With Circular no. 25/E of 18 August 2023, the Italian Revenue Agency provided interpretative clarification and operating instructions on the tax aspects of remote work.
In particular, with the Circular in question, the Revenue Agency focused on remote working and on the application of tax relief for individuals who transfer their tax residence to Italy to carry out a work activity mainly within Italy, governed by Article 16 of Italian Legislative Decree no. 147/2015 (so-called “special scheme for impatriate workers”), and by Article 44 of Italian Decree-Law no. 78/2010 converted into law, with amendments, by Italian Law no. 122/2010 (“special scheme for teachers and researchers”).
In its Circular, the Agency reviewed developments in recent years with respect to the constant increase in the use of forms of work characterised by services provided remotely, defined as ‘agile’. These services are provided without the need for physical presence on premises made available by the employer or, in any case, in a fixed location, and are better known as remote working or agile work: they have been favoured by technological progress and strongly accelerated by the Covid-19 pandemic emergency, which has forced most sectors to redefine working methods.
Therefore, in the face of significant organisational changes within companies, the Revenue Agency’s Circular has defined, based on internal legislation and the methods of performing work, the criteria and the application of tax rules and the determination of residence for tax purposes.
Residence in accordance with Article 2 of the TUIR
The concept of “tax residence” is regulated by Article 2, paragraph 2, of the Italian Income Tax Consolidation Act (Testo unico delle imposte sui redditi, ‘TUIR’) approved by Italian Presidential Decree no. 917/1986. Under this provision a person will be considered to be tax resident in Italy if, for most of the tax period (i.e. 183 days in a year, or 184 days in the case of a leap year) he/she:
These conditions are in the alternative, so that the existence of only one of them is sufficient to anchor a person’s residence in Italy.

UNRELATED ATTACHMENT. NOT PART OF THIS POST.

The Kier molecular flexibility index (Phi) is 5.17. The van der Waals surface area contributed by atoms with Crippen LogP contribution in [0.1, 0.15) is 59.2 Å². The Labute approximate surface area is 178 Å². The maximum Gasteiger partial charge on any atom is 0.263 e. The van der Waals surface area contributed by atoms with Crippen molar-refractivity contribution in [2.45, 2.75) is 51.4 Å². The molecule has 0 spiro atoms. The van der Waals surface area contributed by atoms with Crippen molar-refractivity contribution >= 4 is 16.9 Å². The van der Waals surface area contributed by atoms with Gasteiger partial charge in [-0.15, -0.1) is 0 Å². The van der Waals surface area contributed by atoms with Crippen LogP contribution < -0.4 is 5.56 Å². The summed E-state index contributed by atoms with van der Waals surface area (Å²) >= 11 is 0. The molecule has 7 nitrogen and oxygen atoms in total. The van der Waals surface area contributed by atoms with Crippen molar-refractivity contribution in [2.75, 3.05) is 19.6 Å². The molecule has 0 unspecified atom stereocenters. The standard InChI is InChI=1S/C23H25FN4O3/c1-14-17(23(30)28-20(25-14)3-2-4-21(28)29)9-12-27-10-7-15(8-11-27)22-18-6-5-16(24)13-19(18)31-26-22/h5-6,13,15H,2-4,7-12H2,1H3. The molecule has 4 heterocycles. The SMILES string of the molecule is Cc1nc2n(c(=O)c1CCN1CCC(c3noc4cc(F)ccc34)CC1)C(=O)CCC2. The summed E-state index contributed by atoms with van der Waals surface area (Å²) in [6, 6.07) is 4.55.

The concepts mentioned above relating to Article 2 of the TUIR must be interpreted, by express regulatory provision, in accordance with the rules contained in the Italian Civil Code, which defines domicile as the place where a person has established the main location of his/her business and interests and defines his/her usual residence as his/her place of residence.
In particular, as already clarified in Ministerial Circular no. 304/1197, continuity or permanence of usual residence is not necessary to constitute residence, with the consequence that even prolonged periods of absence do not exclude the establishment of residence in Italy. As regards domicile, it is also necessary to take into account relationships of a non-pecuniary nature, such as personal and emotional ones, to establish whether the centre of business and interests are located in Italy.
In this regard, as already clarified by the Revenue Agency with Circular 9/E/2016, assessment of the conditions for establishing residence, other than the formal registry data, requires a factual verification to be carried out on a case-by-case basis, in order to actually weigh the information establishing the place of domicile or residence as defined under civil law.
Fictitious transfers of residence abroad
The need to provide interpretative clarification in relation to cases characterised by the performance of work activities remotely is closely connected to the need to combat cases of non-genuine residence abroad. In this regard, in fact, Article 2, paragraph 2-bis of the TUIR introduced a relative presumption of tax residence, according to which, unless evidence to the contrary is provided by the taxpayer, persons deleted from the registry of the population resident in Italy and transferred to states or territories with a privileged tax regime as identified in the decree of the Minister of Finance of 4 May 1999 are considered residents of Italy.